The considerable genetic predisposition to deep vein thrombosis (DVT) is only partially accounted for by known genetic risk variants. Rare single-nucleotide variants (SNVs) of the coding areas of hemostatic genes may explain part of this missing heritability. The ADAMTS13 and VWF genes encode two interconnected proteins with fundamental hemostatic functions, the disruption of which may result in thrombosis.Objectives
To study the distribution and burden of rare coding SNVs of ADAMTS13 and VWF found by sequencing in cases and controls of DVT.Patients/Methods
The protein-coding areas of 186 hemostatic/proinflammatory genes were sequenced by next-generation technology in 94 thrombophilia-negative patients with DVT and 98 controls. Gene-specific information on ADAMTS13 and VWF was used to study the association between DVT and rare coding SNVs of the two genes.Results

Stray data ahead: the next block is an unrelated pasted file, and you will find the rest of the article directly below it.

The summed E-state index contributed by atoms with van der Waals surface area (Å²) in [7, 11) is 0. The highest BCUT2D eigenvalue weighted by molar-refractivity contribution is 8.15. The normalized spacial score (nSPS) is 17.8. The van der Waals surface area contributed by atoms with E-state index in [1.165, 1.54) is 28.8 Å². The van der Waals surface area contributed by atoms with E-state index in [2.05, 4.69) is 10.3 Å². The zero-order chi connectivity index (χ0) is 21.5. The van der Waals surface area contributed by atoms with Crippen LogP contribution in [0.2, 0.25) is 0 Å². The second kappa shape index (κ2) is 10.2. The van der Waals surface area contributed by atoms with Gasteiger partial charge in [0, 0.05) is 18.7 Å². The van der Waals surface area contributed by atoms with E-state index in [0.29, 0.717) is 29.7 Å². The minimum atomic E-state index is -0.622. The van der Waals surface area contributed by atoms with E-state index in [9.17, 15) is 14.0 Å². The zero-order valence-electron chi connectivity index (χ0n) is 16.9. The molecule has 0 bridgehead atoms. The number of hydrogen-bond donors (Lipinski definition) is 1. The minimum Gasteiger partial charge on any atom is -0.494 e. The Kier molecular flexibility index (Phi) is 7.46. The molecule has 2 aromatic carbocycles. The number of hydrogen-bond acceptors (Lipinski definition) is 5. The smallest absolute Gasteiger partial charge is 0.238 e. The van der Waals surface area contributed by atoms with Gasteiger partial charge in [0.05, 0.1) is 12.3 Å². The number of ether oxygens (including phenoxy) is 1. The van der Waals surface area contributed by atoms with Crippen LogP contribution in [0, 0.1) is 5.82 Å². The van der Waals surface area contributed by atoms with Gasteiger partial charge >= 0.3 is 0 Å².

More than 70 billion base pairs of raw sequence data were produced to sequence the 700-kb target area with a median redundancy of × 45 in 192 individuals. Most of the 4366 SNVs identified were rare and non-synonymous, indicating pathogenetic potential. Rare (frequency of < 1%) and low-frequency (< 5%) coding SNVs of ADAMTS13 were associated with DVT (prevalence 17% vs. 4%; odds ratio [OR] 4.8 and 95% confidence interval [CI] 1.6–15.0 for rare coding; prevalence 36% vs. 23%, OR 1.9 and 95% CI 1.0–3.5 for low-frequency coding). Patients with rare coding SNVs of ADAMTS13 had lower plasma levels of ADAMTS-13 activity than patients without them. SNVs of VWF were not associated with DVT.Conclusions
We found an excess of rare coding SNVs of the ADAMTS13 gene in patients with DVT.